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When There Is No Bottom

By Tom Neale - Published January 04, 2013 - Viewed 1102 times

You're far out in the ocean, far from sight of land, and you jump overboard. Why would you do this? Perhaps a heavy trap line is ensnarled in your running gear. Perhaps a loud BUMP from below made you think you'd better check down there for damage. Perhaps it's just hot, you're becalmed, the sea is inviting and you want to try it.

You float for a bit on your stomach, looking down through your dive mask, into the..well, that's the point. You're accustomed to looking down at the bottom, or at least into murk which you know hides a nearby bottom. But this is very different. You're looking down into relatively clear waterprobably very clear water. And all you see is more water with no clue of a bottom. You see a world going down and down and down, gradually fading until it is out of sight. But you know that world is still there and you know it's still descending. And it's not your world.

Tom under Chez Nous.
You also know, if you look long enough, that you're not alone in that world. You see small gelatinous creatures which glow in the dark. You see fish, darting or gliding by. If you've happened to jump in at the right time you may see hundreds or thousands of fish flashing by. You feel a prickling of your skin because you know that something hungry must be in pursuit. It's the way of the wild. And you see large shapes and forms, sometimes barely noticeable, but you know they're there, moving below you. The distinctive outline of a shark may begin rising, circling. Or worse, closing in. You probably begin to feel very unsettled. Perhaps fearful. Sure, it may be beautiful, but you know that there's no bottom there, at least not for you. You're in a place where your feet can't touchnot even if you dive far, far down. And if they did touch you'd be long deceased, your remains distorted by pressure.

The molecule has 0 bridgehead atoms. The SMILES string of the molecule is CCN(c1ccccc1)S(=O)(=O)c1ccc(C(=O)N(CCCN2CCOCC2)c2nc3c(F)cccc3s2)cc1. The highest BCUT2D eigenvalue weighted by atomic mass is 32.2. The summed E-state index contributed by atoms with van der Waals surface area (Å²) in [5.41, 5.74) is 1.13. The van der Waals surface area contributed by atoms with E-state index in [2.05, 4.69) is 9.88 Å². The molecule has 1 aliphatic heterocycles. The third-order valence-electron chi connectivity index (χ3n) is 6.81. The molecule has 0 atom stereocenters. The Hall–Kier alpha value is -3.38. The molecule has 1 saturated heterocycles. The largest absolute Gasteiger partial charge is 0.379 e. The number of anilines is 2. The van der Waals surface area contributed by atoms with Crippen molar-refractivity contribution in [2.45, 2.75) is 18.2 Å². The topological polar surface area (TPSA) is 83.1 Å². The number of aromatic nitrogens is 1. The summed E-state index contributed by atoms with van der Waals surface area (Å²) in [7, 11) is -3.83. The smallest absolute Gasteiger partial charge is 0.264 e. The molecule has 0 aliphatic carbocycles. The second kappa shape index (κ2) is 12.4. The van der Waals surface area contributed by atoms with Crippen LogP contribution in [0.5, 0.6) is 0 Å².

Maybe, as I've often had to do, you must swim under your boat, gird with dive weights, mask, snorkel, flippers and tools (which, for me, always include a dive knife). Something has gone wrong and you have to fix it or at least check it out to make sure that you don't have a serious problem. When you first get in you probably hang there on the surface a moment or two, trying to grow accustomed to being in that world. As much as I've done it, and as much as I feel at home in and on the ocean, I know I'll always feel an eerie unease as I look down. There's this haunting feeling, a remembrance, of what I saw watching a science fiction space movie long ago, with a guy from a space ship taking a space walk, and having his life support and retrieval tether break. I'll never forget the thought as he drifted off into eternity, slowly spinning like a tiny lost planet. Perhaps the ocean doesn't have the same degree of infinity as outer space, but to me, when I'm there, there's little difference.

Tom underwater.
But I dive under anyway to begin my job. Usually the first issue is to time the cadence of the waves because that hull above me is rising and falling and I know I must do what's necessary to keep it from hurting or even killing me. It may come down on me, or as it rolls, the running gear may tangle with me. So I dive down deeper than the bottom of the keel and hang there a moment looking up to assess the situation. My dive weights give me only a slight positive buoyancy so that I can hang out down there, with little effort, to work or to observe.